It seems to me that this clause pertains only to crimes as defined in the Aadhaar Law, such as data breaches, impersonations, etc., and it does not seem to preclude legal recourse to a resident on other matters pertaining to UIDAI and Aadhaar. If so, the government would do well to clear the air on this legitimate concern.

Let me conclude by referring to the debate on the clause in the Aadhaar Law that refers to the use of Aadhaar by private agencies: example, a write-up in The Hindu posited that this clause contradicts the stated objectives of the Law. Far from it, I believe that the boundaries between government and private agencies are becoming increasingly blurred even in the matter of managing government subsidies, and the incremental benefits of Aadhaar especially to the middle class is much more likely to come from various applications being developed by the private sector. So, it is only appropriate that the Law does not limit the use of Aadhaar just to government agencies. However, this only makes the matter of a comprehensive data security/protection legislation, covering both the government and the private sector, that much more urgent. 

Jean Drèze

Some alternatives would be worth discussing. For instance, Aadhaar could be rebooted in a voluntary mode, compatible with the Supreme Court orders. Even better, it could be turned into an optional identification card, with biometric authentication shelved (biometrics could still be used to de-duplicate the list of Aadhaar cards). This would, indeed, be a valuable document for many residents. If biometric verifiability is deemed essential, people’s biometrics could perhaps be stored on the card, rather than in a centralised database – some countries have identity cards of this sort.

About the Aadhaar Bill, most of the amendments proposed by the Rajya Sabha were very reasonable. Unfortunately, the government pre-empted any discussion of these amendments by cross-dressing the Aadhaar Bill as a money bill. This undemocratic process reinforces the case for worrying about Aadhaar.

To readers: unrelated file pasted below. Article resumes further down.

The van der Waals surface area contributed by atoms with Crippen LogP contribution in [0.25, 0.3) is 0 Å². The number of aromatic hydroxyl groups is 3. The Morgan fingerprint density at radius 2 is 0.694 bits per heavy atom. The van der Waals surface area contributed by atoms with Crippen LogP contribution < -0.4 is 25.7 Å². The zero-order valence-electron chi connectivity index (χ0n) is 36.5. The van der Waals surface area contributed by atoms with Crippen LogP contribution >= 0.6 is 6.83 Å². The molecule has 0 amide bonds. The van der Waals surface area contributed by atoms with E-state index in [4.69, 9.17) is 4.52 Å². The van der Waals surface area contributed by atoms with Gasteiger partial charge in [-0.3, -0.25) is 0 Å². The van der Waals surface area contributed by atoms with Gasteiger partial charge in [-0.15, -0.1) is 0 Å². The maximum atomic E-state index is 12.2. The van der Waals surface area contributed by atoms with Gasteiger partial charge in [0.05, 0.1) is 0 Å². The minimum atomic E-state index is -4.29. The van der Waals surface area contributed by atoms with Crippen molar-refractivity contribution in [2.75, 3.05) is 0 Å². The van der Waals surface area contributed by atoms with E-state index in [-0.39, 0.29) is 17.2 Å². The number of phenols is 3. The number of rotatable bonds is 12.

Bharat Ramaswami

The main issue is whether Aadhaar should be used for anything other than the delivery of subsidies and welfare services. In India, high-value financial transactions and property purchases require tax identification number (PAN). Privacy is eroded for the greater good of combating tax evasion. Aadhaar could be a more efficient mechanism than PAN. Such examples apart, the risks of a surveillance State grow with applications of Aadhaar.

Clause 57 of the Act explicitly allows the use of Aadhaar for any purpose and by anybody. So we need a data privacy law that prevents service providers from profiling users and from sharing the data.

The main amendments I would like to see are (a) removal of the exemption clause for national security when UID is for delivery of subsidies (b) to ring-fence the other applications of UID to principally tax evasion and money transfers and (c) a data privacy act before other applications are permitted.

Reetika Khera

The discussion on Aadhaar begins with an implicit assumption that it is good, or even necessary, for better implementation of welfare programmes. This is just not true - welfare needs Aadhaar like a fish needs a bicycle.

We need limits on the use of Aadhaar – by whom and when can the number be requested; when should biometric authentication be required and so on. There are several privacy groups which are better qualified to answer this question.

Note:

  1. To view all responses by participant, please click here: Raju RajagopalJean DrèzeBharat RamaswamiReetika Khera